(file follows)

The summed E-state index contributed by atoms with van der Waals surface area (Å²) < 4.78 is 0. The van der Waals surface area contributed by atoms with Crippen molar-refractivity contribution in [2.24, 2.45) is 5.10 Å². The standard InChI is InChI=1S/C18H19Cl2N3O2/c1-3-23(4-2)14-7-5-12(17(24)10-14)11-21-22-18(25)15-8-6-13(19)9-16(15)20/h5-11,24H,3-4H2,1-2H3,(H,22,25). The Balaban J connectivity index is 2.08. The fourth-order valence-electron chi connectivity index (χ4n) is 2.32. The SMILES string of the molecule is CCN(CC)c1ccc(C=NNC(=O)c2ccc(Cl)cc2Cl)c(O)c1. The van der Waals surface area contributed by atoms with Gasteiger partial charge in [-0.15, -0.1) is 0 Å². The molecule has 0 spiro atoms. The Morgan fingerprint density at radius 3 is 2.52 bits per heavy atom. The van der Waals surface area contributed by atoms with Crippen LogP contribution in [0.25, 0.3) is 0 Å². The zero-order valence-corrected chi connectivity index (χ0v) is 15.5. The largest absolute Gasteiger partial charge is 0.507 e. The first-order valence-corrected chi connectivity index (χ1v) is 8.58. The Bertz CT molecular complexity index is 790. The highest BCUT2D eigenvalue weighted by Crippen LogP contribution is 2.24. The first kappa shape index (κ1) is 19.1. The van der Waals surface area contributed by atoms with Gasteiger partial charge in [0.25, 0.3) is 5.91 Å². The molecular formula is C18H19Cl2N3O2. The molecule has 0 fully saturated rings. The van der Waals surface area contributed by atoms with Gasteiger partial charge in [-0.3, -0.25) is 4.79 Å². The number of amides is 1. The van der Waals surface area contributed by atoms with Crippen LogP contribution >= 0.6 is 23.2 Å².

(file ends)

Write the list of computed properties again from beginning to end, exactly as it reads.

The summed E-state index contributed by atoms with van der Waals surface area (Å²) < 4.78 is 0. The van der Waals surface area contributed by atoms with Crippen molar-refractivity contribution in [2.24, 2.45) is 5.10 Å². The standard InChI is InChI=1S/C18H19Cl2N3O2/c1-3-23(4-2)14-7-5-12(17(24)10-14)11-21-22-18(25)15-8-6-13(19)9-16(15)20/h5-11,24H,3-4H2,1-2H3,(H,22,25). The Balaban J connectivity index is 2.08. The fourth-order valence-electron chi connectivity index (χ4n) is 2.32. The SMILES string of the molecule is CCN(CC)c1ccc(C=NNC(=O)c2ccc(Cl)cc2Cl)c(O)c1. The van der Waals surface area contributed by atoms with Gasteiger partial charge in [-0.15, -0.1) is 0 Å². The molecule has 0 spiro atoms. The Morgan fingerprint density at radius 3 is 2.52 bits per heavy atom. The van der Waals surface area contributed by atoms with Crippen LogP contribution in [0.25, 0.3) is 0 Å². The zero-order valence-corrected chi connectivity index (χ0v) is 15.5. The largest absolute Gasteiger partial charge is 0.507 e. The first-order valence-corrected chi connectivity index (χ1v) is 8.58. The Bertz CT molecular complexity index is 790. The highest BCUT2D eigenvalue weighted by Crippen LogP contribution is 2.24. The first kappa shape index (κ1) is 19.1. The van der Waals surface area contributed by atoms with Gasteiger partial charge in [0.25, 0.3) is 5.91 Å². The molecular formula is C18H19Cl2N3O2. The molecule has 0 fully saturated rings. The van der Waals surface area contributed by atoms with Gasteiger partial charge in [-0.3, -0.25) is 4.79 Å². The number of amides is 1. The van der Waals surface area contributed by atoms with Crippen LogP contribution >= 0.6 is 23.2 Å².